Like many businesses, when COVID-19 hit, I-Hos Gallery in Courtenay, B.C. was forced to reduce staff and had no funds for marketing. Manager Ramona Johnson, who has run the Indigenous art gallery since it opened 25 years ago, turned to the Vancouver Island Coastal Tourism Resiliency Program, and Indigenous Tourism BC and the Indigenous Tourism Association of Canada.
“VICTRP has provided us with the reassurance that we are doing the right things and the best we can for the situation we are in,” says Johnson. “What really helped was meeting with a Marketing Program Expert to have that third-party help guide me in developing a new marketing plan.”
With the recovery funding I-Hos received, they hired a consultant to help with social media and to encourage customers to shop online. Johnson has been amazed by the response, “Launching our online shop has been remarkable. Our social media impressions and engagement is up 600 per cent. We previously shipped internationally, but now we are truly shipping worldwide.”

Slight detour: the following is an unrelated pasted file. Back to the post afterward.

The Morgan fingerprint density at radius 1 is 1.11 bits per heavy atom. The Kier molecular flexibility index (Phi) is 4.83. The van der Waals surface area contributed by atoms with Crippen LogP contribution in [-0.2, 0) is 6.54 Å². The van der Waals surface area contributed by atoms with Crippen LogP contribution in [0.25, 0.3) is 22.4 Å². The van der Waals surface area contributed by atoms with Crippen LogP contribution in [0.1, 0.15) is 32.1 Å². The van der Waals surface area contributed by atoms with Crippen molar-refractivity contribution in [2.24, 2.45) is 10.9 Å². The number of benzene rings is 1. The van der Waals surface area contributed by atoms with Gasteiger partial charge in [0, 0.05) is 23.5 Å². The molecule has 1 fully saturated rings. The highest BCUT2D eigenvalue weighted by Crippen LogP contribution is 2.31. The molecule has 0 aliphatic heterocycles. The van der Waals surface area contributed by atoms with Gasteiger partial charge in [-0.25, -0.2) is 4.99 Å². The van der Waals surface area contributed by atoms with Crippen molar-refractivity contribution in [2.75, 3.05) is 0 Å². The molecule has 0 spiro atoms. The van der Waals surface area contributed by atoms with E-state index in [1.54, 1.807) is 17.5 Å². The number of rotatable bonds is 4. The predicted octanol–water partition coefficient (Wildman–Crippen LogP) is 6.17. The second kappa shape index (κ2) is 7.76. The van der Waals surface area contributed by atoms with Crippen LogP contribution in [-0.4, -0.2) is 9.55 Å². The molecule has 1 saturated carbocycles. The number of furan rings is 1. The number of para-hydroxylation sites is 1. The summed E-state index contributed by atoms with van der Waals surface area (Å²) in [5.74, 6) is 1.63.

Johnson also attributes this success during the pandemic to media relations. “Being involved in articles about B.C.’s Indigenous arts and culture, such as Cowichan knitting for example, is bringing us so much more exposure and that translates to sales,” she says.
Thanks to the support I-Hos has received, the gallery has been able to stay relatively resilient. When asked what she is hopeful for this year, Johnson says, “That we can get back to offering workshops and cultural events.” Sharing the Indigenous cultures of Vancouver Island first hand with the world is what Ramona Johnson and I-Hos Gallery do best, after all.